“And then yeah, just having things on hand that people can access,” he says reaching across to grab his latest addition, a cyan Danelectro baritone guitar. “The piano, guitars, synths, things that people can just pick up, touch, play and move around with, however they’re comfortable.”
A multi-instrumentalist, Paul’s musical talents have seen him employed as a session musician, recording engineer, songwriter and producer for a number of independent and major label UK artists.
“I’ve worked on various things over the years – a lot of production, songwriting, and mixing. People such as Alice Merton, Sigala, Lost Frequencies, The Wanted, Louis Tomlinson.
“Seeing the audience’s reactions is always a really special thing. Actually seeing how the records translate live. I’ve had the privilege a few times of seeing songs I’ve written performed in arenas and big stages, including getting to perform a couple of my own at the Royal Albert Hall last year, which was a lot of fun.”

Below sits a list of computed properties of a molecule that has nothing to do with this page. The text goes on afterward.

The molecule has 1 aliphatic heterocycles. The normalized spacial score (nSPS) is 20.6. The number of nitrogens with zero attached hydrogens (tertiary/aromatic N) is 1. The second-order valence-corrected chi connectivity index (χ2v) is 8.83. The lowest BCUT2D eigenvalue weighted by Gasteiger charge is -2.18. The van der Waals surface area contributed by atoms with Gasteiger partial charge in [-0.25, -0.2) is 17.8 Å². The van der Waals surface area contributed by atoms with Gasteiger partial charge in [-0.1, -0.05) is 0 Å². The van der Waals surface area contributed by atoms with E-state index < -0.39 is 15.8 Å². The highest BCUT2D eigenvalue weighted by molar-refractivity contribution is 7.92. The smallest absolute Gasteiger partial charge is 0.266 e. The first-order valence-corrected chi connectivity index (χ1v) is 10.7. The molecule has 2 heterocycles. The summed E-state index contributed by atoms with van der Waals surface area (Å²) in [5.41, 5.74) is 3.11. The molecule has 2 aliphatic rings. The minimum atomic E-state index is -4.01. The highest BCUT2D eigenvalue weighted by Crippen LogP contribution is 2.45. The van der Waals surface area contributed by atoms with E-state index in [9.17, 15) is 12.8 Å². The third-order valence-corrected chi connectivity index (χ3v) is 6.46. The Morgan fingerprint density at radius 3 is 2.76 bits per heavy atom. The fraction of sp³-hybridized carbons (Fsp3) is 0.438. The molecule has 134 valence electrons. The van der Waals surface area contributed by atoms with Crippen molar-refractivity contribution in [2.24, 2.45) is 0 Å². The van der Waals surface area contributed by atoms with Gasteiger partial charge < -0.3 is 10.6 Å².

Entering Paul’s studio you’re immediately greeted by his upright piano. The space is adorned with instruments and hardware: analogue synths, an old Akai MPC 3000 – complete with a stack of floppy disks – and an enviable collection of guitars (“Far too many, one of everything”). And then there’s his mellotron, which Paul says people just can’t wait to play with.
“Until I had this space I’d never had the joy of having a real piano in a studio, and I’ve been so surprised how that changes writing sessions,” Paul enthuses.